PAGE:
Unused prescription drugs falling into the wrong hands – it’s a story the Director of the Greene County Drug and Alcohol Program John Fox said he hears often.
“Grandpa had a hip replacement and was prescribed some opioid for pain. He took them as prescribed and didn’t need them all, but just like many folks [he] kept the prescription in the medicine cabinet,” Fox said. “And then fast forward a couple of years, grandkid goes to the medicine cabinet and finds these and tries them. That’s one way young people get into problems. It makes sense.”
To combat the misuse of unused prescription drugs in Greene County, the Greene County Drug and Alcohol Program partnered with the Greene County Sheriff’s office to participate in the Drug Enforcement Administration’s nationwide “Drug Take Back Day” on Saturday, Oct. 24.
On Saturday, Greene County residents were able to bring their unwanted prescription drugs to the Greene County Courthouse – Church Street Entrance – from 10 a.m. to 2 p.m. The service was free and anonymous.
The DEA explains the purpose of the nationwide event on their website, “the National Prescription Drug Take Back Day aims to provide a safe, convenient and responsible means of disposing of prescription drugs, while also educating the general public about the potential for abuse of medications.”
This year marked the DEA’s 19th National Take Back Day. Last year, 441.5 tons of prescription drugs were collected from the 6,174 participating sites.
Fox said the Drug Take Back Day is important because substance abuse more often than not starts in our own homes.
“One of the pathways into substance abuse where people get into trouble starts in their own family’s medicine chest or grandparent’s medicine chest,” Fox said. “The spirit and intent of the drug take-back is that folks can get rid of unused, unneeded, unwanted prescriptions.”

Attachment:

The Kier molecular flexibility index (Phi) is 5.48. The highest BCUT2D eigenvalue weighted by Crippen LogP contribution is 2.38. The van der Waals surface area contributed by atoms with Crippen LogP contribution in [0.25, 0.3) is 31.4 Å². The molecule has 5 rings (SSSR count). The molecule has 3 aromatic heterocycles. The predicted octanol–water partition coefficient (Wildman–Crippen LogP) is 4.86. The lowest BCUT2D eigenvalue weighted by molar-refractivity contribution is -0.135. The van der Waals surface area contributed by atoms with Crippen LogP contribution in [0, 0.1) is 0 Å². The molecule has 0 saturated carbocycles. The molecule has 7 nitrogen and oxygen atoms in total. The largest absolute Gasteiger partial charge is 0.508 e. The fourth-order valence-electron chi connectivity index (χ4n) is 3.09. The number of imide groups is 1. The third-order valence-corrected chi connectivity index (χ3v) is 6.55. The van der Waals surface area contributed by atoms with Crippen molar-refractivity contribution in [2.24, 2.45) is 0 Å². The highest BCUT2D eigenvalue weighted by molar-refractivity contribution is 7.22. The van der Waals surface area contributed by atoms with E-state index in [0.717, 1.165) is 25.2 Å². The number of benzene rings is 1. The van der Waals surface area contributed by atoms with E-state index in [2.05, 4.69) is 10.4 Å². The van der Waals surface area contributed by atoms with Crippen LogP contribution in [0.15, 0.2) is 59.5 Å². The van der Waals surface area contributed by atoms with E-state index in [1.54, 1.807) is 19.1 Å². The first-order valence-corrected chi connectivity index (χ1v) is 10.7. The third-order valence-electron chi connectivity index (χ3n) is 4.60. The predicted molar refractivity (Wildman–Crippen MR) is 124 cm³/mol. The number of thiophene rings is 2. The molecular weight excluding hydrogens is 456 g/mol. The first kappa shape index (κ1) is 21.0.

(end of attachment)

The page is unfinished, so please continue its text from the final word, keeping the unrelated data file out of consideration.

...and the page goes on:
As opposed to flushing unwanted prescription drugs down the toilet, Fox said the Drug Take Back Day provides a safer option for disposing of unused medications.
“They can be any prescriptions; it doesn’t have to be an opioid or a specific type of medication. It can be anything that people just want to get rid of because they no longer need it and it’s a safe way to do so,” Fox said.
The Greene County Drug and Alcohol Program announced they would not be accepting liquids, syringes, thermometers, ointments, lotions or aerosol cans. To properly dispose of these, residents can visit the FDA’s website.
The FDA advises individuals to dispose of all prescription drugs as soon as possible because “keeping medicines after they are no longer needed creates an unnecessary health risk in the home.”
The National Institute of Drug Abuse recorded the number of prescription overdoses in the United States in 2018 to be 14,975.
Every year, Greene County experiences an average of 12 to 13 overdoses, according to Greene County coroner Gene Rush. Since March, Greene County has experienced 8 overdoses.
The Drug Take Back attempts to raise awareness of the dangers of prescription drugs in order to combat substance abuse and future prescription overdoses.
Greene County has been participating in the event for a number of years, according to Fox, and will continue to participate in the future.
Even though the number of opioid overdoses in Greene County has stayed “about the same” over the years, Fox said it is important to still participate in these events as the Greene County Drug and Alcohol Program continues to work toward a solution.
“There’s always going to be a problem. Even though you like to think that you are employing strategies to reduce it,” Fox said. “It’s just a problem and it’s going to continue to be a problem and that’s why we continue to do the work.”